A DNA test on items collected by police from the house of slain businesswoman Monica Kimani did not link the prime suspect, Joseph Irungu alias Jowie, to the scene of the crime, a court heard yesterday.
The investigating officer, Chief Inspector Maxwell Otieno, testified that the Deoxyribonucleic Acid (DNA) profile of Mr Irungu did not appear on the samples recovered from the house.
Testifying before Justice Grace Nzioka, the detective said the samples were picked from Ms Kimani’s house at Lamuria Apartment in Kilimani for DNA sampling following her murder on September 19, 2018. They included glasses, food, wine and gloves that had been
“From these materials, please confirm Jowie’s DNA did not appear,” defence lawyer Hassan Nandwa told the witness. The detective said “yes”. The purpose of the materials from the crime scene was for comparison with known samples taken from the suspect during investigations.
While being cross-examined by the defence lawyer, the prosecution witness said Monica had taken alcoholic drinks with three people in her house, including Mr Irungu, just hours leading to her death.
The other two were named in court as a Mr Owen and a Mr Walid. The three men visited her home on September 20, 2018 upon her arrival from Juba, South Sudan, where she had gone to run a family business.
“They were taking drinks. Jowie was moving around the house eating food. Walid was taking wine while Owen, Jowie and Monica were taking whiskey. Jowie would go to the kitchen to serve himself,” said Mr Otieno.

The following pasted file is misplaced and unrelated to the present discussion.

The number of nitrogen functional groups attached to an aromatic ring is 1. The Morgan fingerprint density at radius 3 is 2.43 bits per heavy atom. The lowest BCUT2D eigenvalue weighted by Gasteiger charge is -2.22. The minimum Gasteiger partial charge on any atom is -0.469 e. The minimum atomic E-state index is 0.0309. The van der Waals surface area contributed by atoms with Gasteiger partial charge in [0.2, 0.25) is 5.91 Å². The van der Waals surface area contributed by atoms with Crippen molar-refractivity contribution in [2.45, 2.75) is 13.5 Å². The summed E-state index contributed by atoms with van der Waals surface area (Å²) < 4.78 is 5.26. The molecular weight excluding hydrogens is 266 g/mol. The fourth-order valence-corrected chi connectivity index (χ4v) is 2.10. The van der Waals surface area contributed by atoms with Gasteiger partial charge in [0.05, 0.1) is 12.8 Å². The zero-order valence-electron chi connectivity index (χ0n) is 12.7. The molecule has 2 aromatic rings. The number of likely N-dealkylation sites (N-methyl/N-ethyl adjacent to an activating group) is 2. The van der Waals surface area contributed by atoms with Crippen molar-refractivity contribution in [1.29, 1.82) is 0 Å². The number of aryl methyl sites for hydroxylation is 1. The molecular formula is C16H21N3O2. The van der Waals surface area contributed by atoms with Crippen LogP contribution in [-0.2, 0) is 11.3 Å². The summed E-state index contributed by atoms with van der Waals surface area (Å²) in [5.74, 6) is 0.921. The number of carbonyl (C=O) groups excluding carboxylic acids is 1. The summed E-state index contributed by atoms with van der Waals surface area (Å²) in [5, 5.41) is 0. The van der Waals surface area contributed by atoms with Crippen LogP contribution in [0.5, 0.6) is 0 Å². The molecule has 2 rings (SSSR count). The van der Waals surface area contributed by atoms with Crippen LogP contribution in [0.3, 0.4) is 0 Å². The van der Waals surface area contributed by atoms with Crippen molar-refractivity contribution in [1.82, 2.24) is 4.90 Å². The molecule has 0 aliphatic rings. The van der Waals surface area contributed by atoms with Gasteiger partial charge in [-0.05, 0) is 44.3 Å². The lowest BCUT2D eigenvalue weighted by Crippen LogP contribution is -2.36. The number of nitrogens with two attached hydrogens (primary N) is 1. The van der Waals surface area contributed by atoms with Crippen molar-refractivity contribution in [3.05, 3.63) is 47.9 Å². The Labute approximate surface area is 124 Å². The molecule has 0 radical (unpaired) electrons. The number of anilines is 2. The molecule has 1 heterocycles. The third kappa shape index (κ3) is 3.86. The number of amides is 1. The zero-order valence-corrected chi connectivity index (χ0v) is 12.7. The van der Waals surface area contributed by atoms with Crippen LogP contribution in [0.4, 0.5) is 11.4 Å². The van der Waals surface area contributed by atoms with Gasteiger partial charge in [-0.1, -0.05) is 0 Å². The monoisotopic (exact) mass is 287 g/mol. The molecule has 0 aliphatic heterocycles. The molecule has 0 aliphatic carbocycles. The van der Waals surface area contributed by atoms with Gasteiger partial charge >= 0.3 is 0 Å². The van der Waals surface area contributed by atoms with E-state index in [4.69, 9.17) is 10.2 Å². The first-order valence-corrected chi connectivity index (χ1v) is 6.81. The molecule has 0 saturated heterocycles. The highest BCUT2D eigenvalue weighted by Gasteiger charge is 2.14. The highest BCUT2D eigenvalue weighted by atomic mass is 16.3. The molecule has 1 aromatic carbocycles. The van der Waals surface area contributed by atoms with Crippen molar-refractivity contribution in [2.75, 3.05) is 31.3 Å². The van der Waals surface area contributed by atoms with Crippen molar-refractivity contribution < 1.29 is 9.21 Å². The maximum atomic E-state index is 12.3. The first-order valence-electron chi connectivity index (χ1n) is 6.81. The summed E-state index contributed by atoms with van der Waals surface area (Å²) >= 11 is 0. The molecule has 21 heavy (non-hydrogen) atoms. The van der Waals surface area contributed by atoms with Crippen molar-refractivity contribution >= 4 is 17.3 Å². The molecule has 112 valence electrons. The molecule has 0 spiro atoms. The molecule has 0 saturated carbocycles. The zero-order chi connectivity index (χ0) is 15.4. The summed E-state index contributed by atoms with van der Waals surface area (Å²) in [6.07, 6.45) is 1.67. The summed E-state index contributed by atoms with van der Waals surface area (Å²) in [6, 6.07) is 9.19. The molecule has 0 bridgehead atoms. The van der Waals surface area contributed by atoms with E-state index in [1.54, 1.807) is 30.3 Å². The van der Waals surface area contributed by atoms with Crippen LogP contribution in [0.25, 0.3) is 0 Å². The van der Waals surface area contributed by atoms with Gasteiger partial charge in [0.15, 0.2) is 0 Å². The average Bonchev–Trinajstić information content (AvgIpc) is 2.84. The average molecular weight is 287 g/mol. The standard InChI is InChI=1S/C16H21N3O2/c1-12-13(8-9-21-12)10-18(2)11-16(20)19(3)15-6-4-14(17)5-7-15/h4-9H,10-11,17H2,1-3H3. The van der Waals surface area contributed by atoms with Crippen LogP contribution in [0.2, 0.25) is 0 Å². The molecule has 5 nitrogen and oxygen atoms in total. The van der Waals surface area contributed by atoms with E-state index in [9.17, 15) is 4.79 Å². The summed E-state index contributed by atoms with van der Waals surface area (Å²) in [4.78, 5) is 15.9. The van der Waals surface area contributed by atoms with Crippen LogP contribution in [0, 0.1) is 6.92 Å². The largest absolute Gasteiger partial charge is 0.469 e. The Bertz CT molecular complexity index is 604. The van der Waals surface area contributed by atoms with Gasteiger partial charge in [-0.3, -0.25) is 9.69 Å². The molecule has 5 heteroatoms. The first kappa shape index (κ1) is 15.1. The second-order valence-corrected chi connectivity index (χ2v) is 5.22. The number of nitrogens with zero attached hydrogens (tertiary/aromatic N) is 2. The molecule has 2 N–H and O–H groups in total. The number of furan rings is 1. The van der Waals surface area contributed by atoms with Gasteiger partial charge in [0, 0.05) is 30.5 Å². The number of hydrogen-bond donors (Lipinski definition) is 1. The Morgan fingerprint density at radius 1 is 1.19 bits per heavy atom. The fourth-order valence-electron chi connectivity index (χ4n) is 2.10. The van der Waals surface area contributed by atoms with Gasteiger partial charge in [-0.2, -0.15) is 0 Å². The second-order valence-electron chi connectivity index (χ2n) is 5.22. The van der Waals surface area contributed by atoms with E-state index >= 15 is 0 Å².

Owen and Walid were already in the apartment when Mr Irungu walked in, wearing a white kanzu and a cap. She introduced him as Joe.
The court further heard that there was also another visitor identified as Anthony Kariuki alias Kaka, who is said to have received a “strange” message from the businesswoman on the fateful night at 11.09pm after he left her house. He received a text message reading “Come and help me sleep” from Monica’s phone and he replied, “Kesho” (tomorrow).
During the cross-examination, the witness was also pressed by the defence lawyer over his earlier claims that Mr Irungu burnt “a blood-stained white kanzu” to destroy evidence.
The investigator, who is from the Directorate of Criminal Investigations headquarters’ homicide section, said his claims were based on suspicion that the reason Mr Irungu could have burnt the kanzu could have been because it had blood. He added that he never saw the kanzu.
“I said that to support reasons the accused persons could burn the kanzu was a probability of it having been stained with blood,” said Mr Otieno.
Mr Irungu allegedly burnt the cloth at Royal Park Estate Lang’ata, where he was living with television journalist Jacqueline Maribe. The lawyer referred the court to the evidence of another prosecution witness, Jennings Orlando, who said “Jowie returned to the car still wearing the kanzu”.
Mr Irungu and Ms Maribe are charged with Monicah’s murder. They denied the charges and are out on bond.
The hearing continues.